Multiple Sclerosis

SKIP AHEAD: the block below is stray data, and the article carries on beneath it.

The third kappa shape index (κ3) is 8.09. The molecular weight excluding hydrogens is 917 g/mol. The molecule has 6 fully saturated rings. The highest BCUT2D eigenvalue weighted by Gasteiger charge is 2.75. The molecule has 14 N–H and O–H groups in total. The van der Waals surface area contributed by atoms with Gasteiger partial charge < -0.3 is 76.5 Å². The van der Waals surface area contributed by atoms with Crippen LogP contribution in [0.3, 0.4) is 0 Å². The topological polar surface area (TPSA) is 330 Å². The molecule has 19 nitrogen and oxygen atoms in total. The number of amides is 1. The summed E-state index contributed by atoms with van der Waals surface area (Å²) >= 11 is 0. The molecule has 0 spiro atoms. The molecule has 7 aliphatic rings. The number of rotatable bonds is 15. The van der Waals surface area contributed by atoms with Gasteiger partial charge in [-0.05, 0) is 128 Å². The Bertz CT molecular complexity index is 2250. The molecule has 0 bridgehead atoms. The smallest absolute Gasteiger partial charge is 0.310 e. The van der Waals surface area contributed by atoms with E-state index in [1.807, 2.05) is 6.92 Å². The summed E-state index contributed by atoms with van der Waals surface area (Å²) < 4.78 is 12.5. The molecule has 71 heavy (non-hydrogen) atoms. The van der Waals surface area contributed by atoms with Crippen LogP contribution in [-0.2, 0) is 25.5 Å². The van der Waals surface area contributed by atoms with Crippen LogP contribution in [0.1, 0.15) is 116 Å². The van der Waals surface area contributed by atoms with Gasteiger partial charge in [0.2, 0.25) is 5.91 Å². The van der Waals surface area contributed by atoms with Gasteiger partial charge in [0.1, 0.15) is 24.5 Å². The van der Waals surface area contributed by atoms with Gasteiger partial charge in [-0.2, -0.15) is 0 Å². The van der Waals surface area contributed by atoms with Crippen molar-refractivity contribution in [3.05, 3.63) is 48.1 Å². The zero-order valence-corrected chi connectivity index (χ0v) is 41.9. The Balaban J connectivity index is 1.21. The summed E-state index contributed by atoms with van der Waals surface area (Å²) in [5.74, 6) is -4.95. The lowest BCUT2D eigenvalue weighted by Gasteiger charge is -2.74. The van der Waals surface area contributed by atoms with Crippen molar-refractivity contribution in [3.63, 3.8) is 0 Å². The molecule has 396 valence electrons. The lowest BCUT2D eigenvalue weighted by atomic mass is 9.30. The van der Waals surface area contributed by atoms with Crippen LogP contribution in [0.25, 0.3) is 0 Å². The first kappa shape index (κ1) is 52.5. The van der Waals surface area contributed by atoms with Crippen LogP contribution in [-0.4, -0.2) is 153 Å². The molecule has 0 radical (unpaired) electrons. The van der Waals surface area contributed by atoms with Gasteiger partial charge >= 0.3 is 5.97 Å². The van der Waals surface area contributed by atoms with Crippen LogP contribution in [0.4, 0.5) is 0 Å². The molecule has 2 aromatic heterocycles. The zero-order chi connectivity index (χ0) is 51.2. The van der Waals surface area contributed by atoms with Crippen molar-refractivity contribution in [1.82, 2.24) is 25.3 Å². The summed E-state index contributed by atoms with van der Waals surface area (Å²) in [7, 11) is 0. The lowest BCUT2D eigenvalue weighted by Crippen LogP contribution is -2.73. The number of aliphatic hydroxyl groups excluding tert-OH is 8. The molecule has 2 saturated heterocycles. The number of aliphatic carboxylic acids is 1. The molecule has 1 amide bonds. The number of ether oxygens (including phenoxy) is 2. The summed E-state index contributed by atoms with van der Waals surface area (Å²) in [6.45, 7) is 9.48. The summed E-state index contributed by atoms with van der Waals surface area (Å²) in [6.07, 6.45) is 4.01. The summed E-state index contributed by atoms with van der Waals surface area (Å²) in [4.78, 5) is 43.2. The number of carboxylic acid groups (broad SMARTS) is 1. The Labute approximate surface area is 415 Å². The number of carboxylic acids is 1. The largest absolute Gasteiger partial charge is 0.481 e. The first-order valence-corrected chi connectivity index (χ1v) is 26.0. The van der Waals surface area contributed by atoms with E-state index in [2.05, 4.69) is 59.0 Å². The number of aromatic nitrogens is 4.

What is Multiple Sclerosis (MS) Multiple sclerosis (MS) is the most common non-traumatic disabling disease that typically affects young adults. It is a chronic, autoimmune (disease caused by antibodies or lymphocytes produced against substances naturally present in the body), inflammatory, neurodegenerative (causing destruction/degeneration of the nerves) disease of the central nervous system (CNS). MS presents with progressive demyelination (damage to the protective covering, called the myelin sheath, present around the nerve fibers; a nerve fiber and its myelin sheath are comparable to an electric wire and its outer protective covering, respectively) and subsequent axonal (the long threadlike part of a nerve cell along which impulses are conducted from the cell body to other cells) degeneration. This disease has a huge impact on the quality of life of the affected individuals, both functionally and financially. Pooled Incidences The findings of the 3rd edition of the Atlas of MS (2020) that were derived from pooled incidence rates across 75 reporting countries, are as follows. The estimated number of people with MS worldwide increased from 2.3 million in 2013 to 2.8 million in 2020. The pooled incidence rate across 75 reporting countries was 2.1 per 100,000 persons/year. Recognition of pediatric-onset MS has increased substantially with ≥ 30,000 cases in individuals under the age of 18. Globally MS is twice more prevalent in females than males. Triggers of MS Development Vitamin D deficiency, diet, obesity in early life, and cigarette smoking have been reported to trigger the development of MS; low Vitamin D levels and cigarette smoking have a strong association with MS. MS may also be triggered by certain infections, such as, Epstein-Barr virus (EBV) infection. Carriers of the HLA DRB1*15 allele (an allele constitutes one of two or more versions of a gene, placed on the same chromosome) are 3 times more susceptible to MS than non-carriers. Additionally, IL2RA, IL7RA, CD58, TYK2, STAT3, and TNFRSF1A have been linked with MS. Although a few studies suggest that vaccination against yellow fever might increase the relapse rate of MS, the existing evidence is non-confirmatory of this association. The Pathophysiology of MS The pathophysiology (the course of development of a disease) of MS remains poorly understood although several explanatory mechanisms have been proposed. The most popular theory, proposed by Osterman et al. in 1975, states that partially demyelinated axons favor the ectopic generation of spontaneous nerve impulses which transversely spread to other axons within the nerve fiber tracts, ultimately manifesting as symptoms or attacks. Alternatively, an inflammatory component in MS has been proposed based on the favorable response to steroids in many reported cases. Furthermore, a third mechanism – ion channel dysfunction in partially demyelinated axons, has been proposed, which is supported by the proven high efficiency of acetazolamide and anti-epileptics (anti-seizure medicines) in reducing the frequency of MS attacks. However, these theories remain purely speculative, and a combination of these factors cannot be excluded either. Additionally, the possibility of other unknown phenomena leading to the development of MS, exists. Essentially, MS is a chronic neurodegenerative disease that is autoimmune in nature and targets the CNS. It is mediated by autoreactive lymphocytes that cross the blood-brain-barrier (BBB) and enter the CNS where they cause nerve demyelination, axonal damage, and subsequent neurological dysfunction due to the formation of multiple plaques or gliotic scarring (areas of the nerve fiber where the myelin is stripped-off) in the gray and white matter of the brain and the spinal cord; these processes comprise the hallmarks of the pathophysiology in MS. The plaques in MS are found mainly in the white matter around the brain-ventricles, optic nerve and its tract, corpus callosum, cerebellar peduncles, long tracts and the subpial region of the spinal cord and the brainstem. The Spectrum of MS The affected individuals, in most cases, present with an initial relapsing-remitting disease course that is followed by a progressive phase which lasts for several years. In pregnant women with MS, a transient improvement in MS relapse rate is seen in the 3rd trimester, which is followed by increased MS relapse rate, at around 3 months after delivery; studies have attributed this fluctuation to the natural immunomodulation brought about by sex hormones and the placental hormones in pregnant women. MS is divided into 4 subtypes based on the clinical disease pattern which appear to have dissimilar underlying pathophysiology – RRMS (Relapsing-Remitting MS), SPMS (Secondary Progressive MS), PPMS (Primary Progressive MS), and PRMS (Progressive Relapsing MS). This may be suggestive of MS being a heterogenous group of related diseases. MS is a spectrum of diseases ranging from less aggressive, treatable forms to highly aggressive fatal forms. MS Diagnosis The diagnosis of MS is based on the presence of CNS lesions that are disseminated in time and space (i.e., occur in different regions of the CNS, at least 3 months apart), with no better explanation for the disease process. Clinical presentation remains the gold standard for diagnosing MS, which is supported by the findings of investigations comprising neuroimaging (mainly magnetic resonance imaging – MRI), sensory evoked potential testing, cerebrospinal fluid (CSF - clear fluid that surrounds the brain and spinal cord) analysis, and serologic tests (examination of blood serum). The symptoms of MS depend primarily on the anatomic location of the plaques along the neural axis and include paraparesis (partial inability to move one’s legs) or paraplegia (paralysis of the legs and/or lower body), tremor, ataxia, aphasia, dysarthria (difficult/unclear speech), dysphagia (difficulty/discomfort in swallowing, as a symptom of disease), bladder and bowel problems, visual defects, and cognitive decline. Unfortunately, there is no cure for MS. The available therapies aim at improving the health-related quality of life (HRQoL) in affected individuals. The management comprises disease-modifying medications, symptomatic cure, and rehabilitation. The focus of research in MS is to understand its immunopathology, to identify new targets, and develop precision therapies to treat MS. Written by: Manasa Devi, M.D.S. & Lawrence D. Jones, Ph.D.